She doesn't consider herself a hero, but Jessica Watson can certainly be considered a role model for young girls looking to aspire to something big. Watson returned to her home in Sydney during the weekend, after becoming the youngest person to sail nonstop, unassisted around the world. The Australian 16-year-old did it all by herself, on her 40-foot pink yacht, Ella's Pink Lady.
All kinds of Australian officials were on hand, including Kevin Rudd, the Prime Minister, and Kristina Keneally, the Premier of New South Wales (Jessica's home state). A flotilla of small craft escorted Ella's Pink Lady into Sydney Harbor, and Jessica took her first steps on land in 210 days, wobbling a bit as she waved to the large crowd of thousands gathered around the Sydney Opera House to welcome her home.
She began the odyssey on October 12, 2009, by sailing northeast from Sydney, through the South Pacific and across the equator. She traveled south to Cape Horn, around the tip of South America, and across the Atlantic Ocean so South Africa, powering through the Indian Ocean and then around southern Australia back to Sydney. Along the way, she kept her family, friends, and the rest of the world up-to-date by writing a blog. Among her favorite topics was her friendship with a small brown bird, which arrived on the yacht one day and stayed for several more before departing for another destination.
She also made use of ultra-modern technology, including a satellite phone and the Voice over Internet application Skype (the video version). More evidence of the modern age could be found in a video that she shot herself of her dumping a symbolic bucket of saltwater over her head as she crossed the Equator.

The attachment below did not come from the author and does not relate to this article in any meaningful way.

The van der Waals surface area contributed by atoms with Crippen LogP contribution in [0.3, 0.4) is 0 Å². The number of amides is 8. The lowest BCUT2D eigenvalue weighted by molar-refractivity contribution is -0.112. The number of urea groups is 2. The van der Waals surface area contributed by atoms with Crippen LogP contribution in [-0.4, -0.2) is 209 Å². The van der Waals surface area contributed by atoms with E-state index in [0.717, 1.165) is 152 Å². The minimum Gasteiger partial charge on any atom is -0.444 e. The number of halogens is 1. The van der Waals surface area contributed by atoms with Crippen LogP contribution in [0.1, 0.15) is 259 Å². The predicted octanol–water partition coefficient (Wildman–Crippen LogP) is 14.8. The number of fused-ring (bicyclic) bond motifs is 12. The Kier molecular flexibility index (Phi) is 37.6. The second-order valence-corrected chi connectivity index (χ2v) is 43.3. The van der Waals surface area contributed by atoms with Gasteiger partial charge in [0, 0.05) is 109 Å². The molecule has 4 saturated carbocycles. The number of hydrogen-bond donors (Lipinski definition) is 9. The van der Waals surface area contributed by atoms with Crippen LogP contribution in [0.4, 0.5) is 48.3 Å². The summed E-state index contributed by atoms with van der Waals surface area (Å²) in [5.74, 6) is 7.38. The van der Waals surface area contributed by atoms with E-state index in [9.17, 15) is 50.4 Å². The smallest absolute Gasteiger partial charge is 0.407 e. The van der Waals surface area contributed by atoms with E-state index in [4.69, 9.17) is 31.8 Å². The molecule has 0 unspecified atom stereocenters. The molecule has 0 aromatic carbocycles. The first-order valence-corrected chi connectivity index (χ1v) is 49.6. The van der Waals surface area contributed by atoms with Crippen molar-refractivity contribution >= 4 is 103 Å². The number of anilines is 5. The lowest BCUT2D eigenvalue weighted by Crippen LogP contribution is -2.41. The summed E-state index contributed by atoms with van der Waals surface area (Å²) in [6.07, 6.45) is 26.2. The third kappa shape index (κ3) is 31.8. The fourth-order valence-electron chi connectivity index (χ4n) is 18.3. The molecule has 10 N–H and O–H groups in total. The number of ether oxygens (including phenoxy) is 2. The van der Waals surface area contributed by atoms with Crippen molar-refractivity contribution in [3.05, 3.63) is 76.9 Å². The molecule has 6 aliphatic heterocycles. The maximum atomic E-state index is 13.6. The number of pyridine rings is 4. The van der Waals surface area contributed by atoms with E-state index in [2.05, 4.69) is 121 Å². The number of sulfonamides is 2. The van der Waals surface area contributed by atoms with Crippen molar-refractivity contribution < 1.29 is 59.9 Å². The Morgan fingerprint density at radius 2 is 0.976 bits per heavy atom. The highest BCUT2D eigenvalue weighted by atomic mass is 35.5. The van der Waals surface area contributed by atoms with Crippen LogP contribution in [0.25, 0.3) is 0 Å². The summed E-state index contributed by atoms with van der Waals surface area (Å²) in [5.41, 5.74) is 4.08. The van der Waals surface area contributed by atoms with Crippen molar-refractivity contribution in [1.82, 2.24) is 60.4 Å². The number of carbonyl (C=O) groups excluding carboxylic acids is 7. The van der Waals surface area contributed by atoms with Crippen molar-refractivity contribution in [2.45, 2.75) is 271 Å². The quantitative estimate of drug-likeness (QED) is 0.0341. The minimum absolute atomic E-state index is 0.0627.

A few people had voiced opposition to Jessica's sailing by herself around the world. But her parents, especially her mother, Julie, insisted throughout the journey that Jessica, who had been sailing since she was 8, was prepared enough and supported enough from afar. Jessica herself made clear in her post-arrival remarks that she wanted her story to be a message to young girls that expectations don't always equal results. She said she was used to having people doubt her abilities, especially because she was a girl.
Did the 40-foot waves leave her seasick? Yes, she said. Was she homesick during her trip of 23,000 nautical miles? Naturally, she said. Did the torn sail worry her? Of course, she said, although it didn't tear until she was almost home.
Would she do it again? Yes, she said, just not right away. Her next big adventure, now that she is turning 17, is learning to drive. (A local TV station has paid for 10 free driving lessons.) By: socialstudiesforkids.com